Drifters sample regions of the ocean inhomogeneously, which can cause aliased time-mean values if the presence of strong seasonal variations are neglected. To address this, Lumpkin (2003) developed a methodology to simultaneously decompose the drifter observations into time-mean, seasonal and eddy components. Lumpkin showed that this methodology produces significantly different results than standard bin averaging.

This methodology was further developed and evaluated using SST observations and products, and simulated drifters in the MICOM model (Lumpkin and Garraffo, 2005). The method produces significantly improved estimates of the mean currents and SST, and simultaneously provides the annual and semiannual amplitudes and phases at a nominal resolution of one degree squared.

When this methodology is applied to the modern data set of tropical Atlantic drifter observations, many features of the near-surface circulation become apparent which were not resolved by older ship-drift-based climatologies or by SEQUAL/FOCAL drifter trajectories (Lumpkin and Garzoli, 2005).

To derive the fields contained in the climatology provided here, the time-mean, annual and semiannual components of total velocity and of SST were combined and integrated to yield monthly averages. Results were smoothed via Optimum Interpolation (c.f., Cuny et al., 2002), assuming a Gaussian autocorrelation function with an isotropic e-folding scale of 150 km. Some regions do not contain values (placeholder "NaN"). With future deployments focusing upon these regions, and the ever-growing array soon able to achieve comparable resolution of interannual variations, future analyses efforts promise exciting new results in this region.

Credits: This climatology was developed by Rick Lumpkin (NOAA/AOML) in collaboration with Silvia Garzoli and Mayra Pazos (NOAA/AOML), Jessica Redman (CIMAS), and Zulema Garraffo (RSMAS, Univ. Miami). Code to convert Matlab files into NetCDF format was provided by Derrick Snowden (NOAA/AOML).


Cuny, J., P. B. Rhines, P. P. Niiler and S. Bacon, 2002: Labrador Sea boundary currents and the fate of the Irminger Sea Water. J. Phys. Oceanogr. 32, 627-647.

Hansen, D. and A. Herman, 1989: Temporal sampling requirements for surface drifting buoys in the tropical Pacific. J. Atmos. Oceanic Technol. 6, 599-607.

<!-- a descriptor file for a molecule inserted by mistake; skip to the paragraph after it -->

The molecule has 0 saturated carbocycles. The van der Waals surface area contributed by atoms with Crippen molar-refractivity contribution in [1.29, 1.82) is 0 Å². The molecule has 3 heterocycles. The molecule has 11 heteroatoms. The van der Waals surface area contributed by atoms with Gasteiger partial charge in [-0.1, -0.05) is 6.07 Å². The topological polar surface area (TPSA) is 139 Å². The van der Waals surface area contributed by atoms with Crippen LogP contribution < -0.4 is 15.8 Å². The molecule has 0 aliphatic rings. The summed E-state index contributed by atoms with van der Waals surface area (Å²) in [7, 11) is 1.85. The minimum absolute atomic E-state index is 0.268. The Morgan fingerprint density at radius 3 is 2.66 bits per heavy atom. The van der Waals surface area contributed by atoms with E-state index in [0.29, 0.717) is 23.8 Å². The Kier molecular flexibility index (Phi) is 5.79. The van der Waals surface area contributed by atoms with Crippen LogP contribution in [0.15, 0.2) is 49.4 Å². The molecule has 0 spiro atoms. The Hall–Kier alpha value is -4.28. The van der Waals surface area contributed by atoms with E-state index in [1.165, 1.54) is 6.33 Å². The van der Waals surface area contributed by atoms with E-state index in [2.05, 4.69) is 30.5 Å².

Hansen, D. and P.-M. Poulain, 1996: Quality control and interpolations of WOCE-TOGA drifter data. J. Atmos. Oceanic Technol. 13, 900-909.

Lumpkin, R., 2003: Decomposition of surface drifter observations in the Atlantic Ocean. Geophys. Res. Letters 30(14), 1753, 10.1029/2003GL017519.

Lumpkin, R. and S. L. Garzoli, 2005: Near-surface Circulation in the Tropical Atlantic Ocean. Deep-Sea Res.I 52 (3), 495-518, 10.1016/j.dsr.2004.09.001.

Lumpkin, R. and Z. Garraffo, 2005: Evaluating the Decomposition of Tropical Atlantic Drifter Observations. J. Atm. Oceanic Techn. 22, 1403-1415.

Niiler, P. P., 2001: The world ocean surface circulation. In Ocean Circulation and Climate, G. Siedler, J. Church and J. Gould, eds., Academic Press, Volume 77 of International Geophysics Series, 193-204.

Niiler, P. P., R. Davis and H. White, 1987: Water-following characteristics of a mixed-layer drifter. Deep-Sea Res. 34, 1867-1882.

Niiler, P. P. and J. D. Paduan, 1995: Wind-driven motions in the northeast Pacific as measured by Lagrangian drifters. J. Phys. Oceanogr. 25, 2819-2830.

Niiler, P. P., A. Sybrandy, K. Bi, P. Poulain and D. Bitterman, 1995: Measurements of the water-following capability of holey-sock and TRISTAR drifters. Deep-Sea Res. 42, 1951-1964.

Pazan, S. E. and P. P. Niiler, 2000: Recovery of near-surface velocity from undrogued drifters. J. Atmos. Oceanic Technol. 18, 476-489.

Ralph, E. A. and P. P. Niiler, 1999: Wind-driven currents in the Tropical Pacific. J. Phys. Oceanogr. 29, 2121-2129.

Sybrandy, A. L. and P. P. Niiler, 1991: WOCE/TOGA Lagrangian drifter construction manual. WOCE Rep. 63, SOI Ref. 91/6, 58pp, Scripps Inst. of Oceanogr., La Jolla, Calif.